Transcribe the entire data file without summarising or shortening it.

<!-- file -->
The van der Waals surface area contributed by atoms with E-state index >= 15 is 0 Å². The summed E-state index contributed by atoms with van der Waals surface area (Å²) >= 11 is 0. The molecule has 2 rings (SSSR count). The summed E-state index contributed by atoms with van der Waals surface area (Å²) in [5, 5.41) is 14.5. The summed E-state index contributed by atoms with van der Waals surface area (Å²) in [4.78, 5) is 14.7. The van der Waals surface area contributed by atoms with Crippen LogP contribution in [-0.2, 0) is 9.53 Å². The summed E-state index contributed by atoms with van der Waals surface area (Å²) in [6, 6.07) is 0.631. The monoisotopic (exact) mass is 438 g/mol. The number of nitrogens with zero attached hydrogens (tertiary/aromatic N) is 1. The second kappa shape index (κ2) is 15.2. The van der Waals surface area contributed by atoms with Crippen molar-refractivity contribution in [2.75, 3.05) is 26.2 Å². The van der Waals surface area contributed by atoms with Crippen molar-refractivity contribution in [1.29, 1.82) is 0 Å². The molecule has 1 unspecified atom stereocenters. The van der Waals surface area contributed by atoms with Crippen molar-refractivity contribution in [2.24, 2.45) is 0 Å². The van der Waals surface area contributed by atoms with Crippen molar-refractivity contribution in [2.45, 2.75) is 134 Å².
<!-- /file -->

The van der Waals surface area contributed by atoms with E-state index >= 15 is 0 Å². The summed E-state index contributed by atoms with van der Waals surface area (Å²) >= 11 is 0. The molecule has 2 rings (SSSR count). The summed E-state index contributed by atoms with van der Waals surface area (Å²) in [5, 5.41) is 14.5. The summed E-state index contributed by atoms with van der Waals surface area (Å²) in [4.78, 5) is 14.7. The van der Waals surface area contributed by atoms with Crippen LogP contribution in [-0.2, 0) is 9.53 Å². The summed E-state index contributed by atoms with van der Waals surface area (Å²) in [6, 6.07) is 0.631. The monoisotopic (exact) mass is 438 g/mol. The number of nitrogens with zero attached hydrogens (tertiary/aromatic N) is 1. The second kappa shape index (κ2) is 15.2. The van der Waals surface area contributed by atoms with Crippen molar-refractivity contribution in [2.75, 3.05) is 26.2 Å². The van der Waals surface area contributed by atoms with Crippen molar-refractivity contribution in [1.29, 1.82) is 0 Å². The molecule has 1 unspecified atom stereocenters. The van der Waals surface area contributed by atoms with Crippen molar-refractivity contribution in [2.24, 2.45) is 0 Å². The van der Waals surface area contributed by atoms with Crippen molar-refractivity contribution in [2.45, 2.75) is 134 Å².